For Eyal and Vicky, it is the end of Shiva, the seven-day Jewish mourning ritual when a bereaved family opens their home to visitors. Grieving the death of their 25-year-old son, the couple tries to return to their lives in different ways. Vicky is eager to get back to teaching her elementary school students, while Eyal tries to make use of his son’s remaining medical marijuana from hospice. Unable to roll a joint, Eyal enlists the help of their neighbor’s son, a stoner sushi deliverer named Zooler. Dentist appointments, kittens, annoying nymphomaniac neighbors, ping pong and air guitar are all fodder in Israeli-American filmmaker and AFI alum Asaph Polonsky’s (Class of 2012) feature debut. ONE WEEK AND A DAY is a dramedy about the unimaginable yet common grief of two surviving parents. Wry and moving but decidedly unsentimental, it finds absurdity in life after death.
AFI spoke to Asaph Polonsky about the film, screening in the New Auteurs section of AFI FEST 2016.
AFI: Why did you choose comedy as the genre to tell this story about grief?
Asaph Polonsky: The idea for the film first came to mind (and heart) when the girlfriend of a good friend of mine passed away. We were a bit younger and she was sick for a long time. It was a surprise when it happened, and he called to tell me that she had died just a few hours ago. With a few other friends I went over to his place. We were sitting there, with nothing to say until someone asked: “Do you still have any of her medicinal weed?” Into such a tragic moment came a really funny one. Just the question itself made us all feel uncomfortable, but also released some tension.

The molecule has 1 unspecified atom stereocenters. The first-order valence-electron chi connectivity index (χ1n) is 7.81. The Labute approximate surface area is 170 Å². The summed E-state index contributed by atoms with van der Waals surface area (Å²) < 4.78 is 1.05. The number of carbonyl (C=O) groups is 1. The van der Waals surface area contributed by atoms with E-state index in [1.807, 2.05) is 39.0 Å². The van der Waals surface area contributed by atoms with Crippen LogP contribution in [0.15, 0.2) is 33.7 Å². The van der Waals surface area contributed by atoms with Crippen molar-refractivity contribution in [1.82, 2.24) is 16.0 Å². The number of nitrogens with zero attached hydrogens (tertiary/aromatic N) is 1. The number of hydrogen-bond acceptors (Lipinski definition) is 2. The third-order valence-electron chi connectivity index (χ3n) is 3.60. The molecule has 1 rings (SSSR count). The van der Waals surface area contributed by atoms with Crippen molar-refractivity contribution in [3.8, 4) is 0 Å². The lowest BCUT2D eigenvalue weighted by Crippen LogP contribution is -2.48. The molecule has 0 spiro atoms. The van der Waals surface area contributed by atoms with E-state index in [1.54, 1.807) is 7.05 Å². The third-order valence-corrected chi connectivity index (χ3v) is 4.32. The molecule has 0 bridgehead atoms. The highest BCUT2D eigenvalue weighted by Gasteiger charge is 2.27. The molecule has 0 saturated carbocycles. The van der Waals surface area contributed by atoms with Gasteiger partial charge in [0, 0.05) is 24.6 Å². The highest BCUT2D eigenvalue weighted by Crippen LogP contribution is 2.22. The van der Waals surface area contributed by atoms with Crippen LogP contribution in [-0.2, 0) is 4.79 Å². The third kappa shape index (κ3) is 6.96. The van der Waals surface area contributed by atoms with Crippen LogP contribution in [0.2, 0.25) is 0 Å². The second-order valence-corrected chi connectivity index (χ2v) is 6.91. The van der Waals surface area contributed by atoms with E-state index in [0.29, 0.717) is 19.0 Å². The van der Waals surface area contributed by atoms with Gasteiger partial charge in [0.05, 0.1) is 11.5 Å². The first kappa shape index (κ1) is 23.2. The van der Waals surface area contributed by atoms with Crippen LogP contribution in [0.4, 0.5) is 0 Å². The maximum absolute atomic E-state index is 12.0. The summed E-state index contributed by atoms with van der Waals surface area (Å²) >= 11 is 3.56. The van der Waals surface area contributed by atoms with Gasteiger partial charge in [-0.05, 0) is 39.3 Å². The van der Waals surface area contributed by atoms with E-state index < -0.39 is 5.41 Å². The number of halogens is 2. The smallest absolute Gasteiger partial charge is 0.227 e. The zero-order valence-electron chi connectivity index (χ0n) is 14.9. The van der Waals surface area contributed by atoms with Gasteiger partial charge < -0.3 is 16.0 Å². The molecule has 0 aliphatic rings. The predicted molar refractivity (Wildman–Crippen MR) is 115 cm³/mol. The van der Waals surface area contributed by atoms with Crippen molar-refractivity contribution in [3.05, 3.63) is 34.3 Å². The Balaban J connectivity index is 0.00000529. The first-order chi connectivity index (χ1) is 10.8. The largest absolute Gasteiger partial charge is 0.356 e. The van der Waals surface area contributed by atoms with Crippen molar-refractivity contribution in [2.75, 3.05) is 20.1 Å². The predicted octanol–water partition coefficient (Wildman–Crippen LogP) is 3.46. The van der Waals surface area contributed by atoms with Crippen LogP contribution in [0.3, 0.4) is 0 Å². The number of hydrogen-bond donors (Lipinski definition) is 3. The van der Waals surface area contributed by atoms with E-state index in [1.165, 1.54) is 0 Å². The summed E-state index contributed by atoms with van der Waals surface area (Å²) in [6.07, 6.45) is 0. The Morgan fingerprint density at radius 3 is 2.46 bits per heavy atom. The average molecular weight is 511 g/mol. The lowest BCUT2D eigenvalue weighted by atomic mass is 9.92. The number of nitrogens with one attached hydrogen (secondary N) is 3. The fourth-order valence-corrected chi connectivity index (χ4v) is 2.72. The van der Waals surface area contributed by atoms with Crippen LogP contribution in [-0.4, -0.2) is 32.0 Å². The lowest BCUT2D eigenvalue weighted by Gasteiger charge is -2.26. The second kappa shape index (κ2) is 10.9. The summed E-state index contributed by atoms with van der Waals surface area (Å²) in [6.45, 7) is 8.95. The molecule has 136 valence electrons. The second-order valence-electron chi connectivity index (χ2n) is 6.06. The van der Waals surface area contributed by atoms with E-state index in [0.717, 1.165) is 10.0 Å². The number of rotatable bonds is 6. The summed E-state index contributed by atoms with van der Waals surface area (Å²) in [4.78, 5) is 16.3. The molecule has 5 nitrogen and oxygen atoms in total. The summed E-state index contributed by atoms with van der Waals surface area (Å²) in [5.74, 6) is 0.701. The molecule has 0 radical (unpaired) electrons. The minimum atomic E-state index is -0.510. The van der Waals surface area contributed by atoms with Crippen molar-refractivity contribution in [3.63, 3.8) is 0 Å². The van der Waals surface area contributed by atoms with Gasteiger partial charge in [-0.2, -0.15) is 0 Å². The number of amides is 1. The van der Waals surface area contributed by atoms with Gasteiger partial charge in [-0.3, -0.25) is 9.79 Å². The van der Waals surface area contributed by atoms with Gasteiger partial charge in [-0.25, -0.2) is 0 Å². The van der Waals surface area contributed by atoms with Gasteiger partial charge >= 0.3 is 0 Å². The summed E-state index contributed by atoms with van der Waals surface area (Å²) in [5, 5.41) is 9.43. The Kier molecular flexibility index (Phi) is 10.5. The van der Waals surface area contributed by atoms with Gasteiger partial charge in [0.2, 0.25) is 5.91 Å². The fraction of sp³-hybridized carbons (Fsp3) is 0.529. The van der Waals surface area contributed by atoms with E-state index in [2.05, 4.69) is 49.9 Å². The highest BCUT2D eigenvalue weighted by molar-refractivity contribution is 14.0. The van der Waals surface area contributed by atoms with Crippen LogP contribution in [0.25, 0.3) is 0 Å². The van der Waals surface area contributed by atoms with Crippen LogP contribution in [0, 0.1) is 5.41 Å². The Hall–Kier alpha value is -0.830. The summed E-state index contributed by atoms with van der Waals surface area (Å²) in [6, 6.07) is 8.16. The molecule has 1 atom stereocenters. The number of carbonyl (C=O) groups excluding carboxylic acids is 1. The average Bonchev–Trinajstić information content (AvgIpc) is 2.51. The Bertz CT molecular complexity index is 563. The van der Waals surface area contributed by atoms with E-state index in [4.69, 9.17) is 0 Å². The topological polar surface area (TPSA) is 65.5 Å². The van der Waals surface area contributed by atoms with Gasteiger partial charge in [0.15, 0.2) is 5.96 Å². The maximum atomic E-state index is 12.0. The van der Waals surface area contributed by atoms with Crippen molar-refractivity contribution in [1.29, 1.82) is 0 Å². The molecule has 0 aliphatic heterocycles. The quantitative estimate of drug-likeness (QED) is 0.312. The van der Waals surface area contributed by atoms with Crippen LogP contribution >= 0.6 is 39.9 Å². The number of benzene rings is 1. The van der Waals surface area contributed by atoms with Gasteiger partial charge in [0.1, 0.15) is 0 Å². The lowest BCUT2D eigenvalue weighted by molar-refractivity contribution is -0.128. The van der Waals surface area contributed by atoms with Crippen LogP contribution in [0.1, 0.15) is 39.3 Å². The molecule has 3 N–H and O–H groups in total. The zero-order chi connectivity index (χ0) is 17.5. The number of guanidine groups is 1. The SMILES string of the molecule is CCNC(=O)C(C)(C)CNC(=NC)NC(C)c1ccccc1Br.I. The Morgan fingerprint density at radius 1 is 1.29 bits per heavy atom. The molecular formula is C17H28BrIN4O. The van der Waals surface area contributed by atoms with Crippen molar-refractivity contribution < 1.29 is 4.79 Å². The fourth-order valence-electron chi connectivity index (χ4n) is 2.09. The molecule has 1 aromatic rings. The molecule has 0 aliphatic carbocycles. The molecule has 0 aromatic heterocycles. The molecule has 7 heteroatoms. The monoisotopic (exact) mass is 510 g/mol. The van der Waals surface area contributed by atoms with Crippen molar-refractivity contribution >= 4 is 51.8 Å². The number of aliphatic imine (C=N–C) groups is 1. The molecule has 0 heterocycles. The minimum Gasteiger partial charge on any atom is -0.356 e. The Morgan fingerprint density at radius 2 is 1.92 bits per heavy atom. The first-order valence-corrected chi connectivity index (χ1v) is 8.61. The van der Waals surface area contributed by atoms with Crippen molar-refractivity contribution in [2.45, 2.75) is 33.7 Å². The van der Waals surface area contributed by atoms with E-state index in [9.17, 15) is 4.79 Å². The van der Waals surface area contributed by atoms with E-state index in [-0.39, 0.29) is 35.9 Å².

That was the first thought of it. Also, I love comedies and I thought that dealing with such a tragic story, it should be told in a humorous way; there are tons of absurd moments in this kind of situation and it makes the drama more powerful when you are allowed to laugh.
AFI: How did this idea come to you?
AP: When my aunt was sick and passed away I noticed how everyone [dealt] with it differently, there’s no right or wrong way and it is all very subtle; I wanted to investigate that. In the film, they are both dealing but not dealing. Vicky, the mom, on the surface is dealing, but inside she is broken and has no clue how to move forward, despite trying to show otherwise.
AFI: Your lead actor Shai Avivi is a professional comedian. What did he bring to the character of Eyal that surprised you?
AP: Many think that the role of Eyal was written for Shai, but that is completely the opposite. Once I met him for coffee and got to know him and not just his persona, I felt that he would not only be able to bring what was on the page, but also make it his own. Because Shai is naturally funny, we never had to play and push the humor but just had him in the moment. It’s amazing what he can do with a few crumbs on a table, a shoe and a bowl. You can’t write that stuff.
AFI: A great strength of the film is that there are a number of instances in which your characters — who are in denial to a certain extent, or at least trying to forget the pain of losing a son — say one thing while clearly feeling (or even doing) another. Can you discuss how you handled this as both the screenwriter and director?
AP: I tried to stay true to the idea that it’s about people in denial. They have been living in pain for a long time, so why do they need to talk about it and confront it if they don’t have to? The pain and loss is in every frame and moment, but they are just trying to keep head above water and live. So it was all about giving them clear actions to get through the scene. The script was sparse, without flashy descriptions, just actions and dialogue that were needed. The casting process was long so by the time the actors got the roles, they knew who they were. I only did one blocking rehearsal (on location) prior to the shoot, and had them spend as much time as possible together.
Free tickets to ONE WEEK AND A DAY will be available on AFI.com beginning November 1.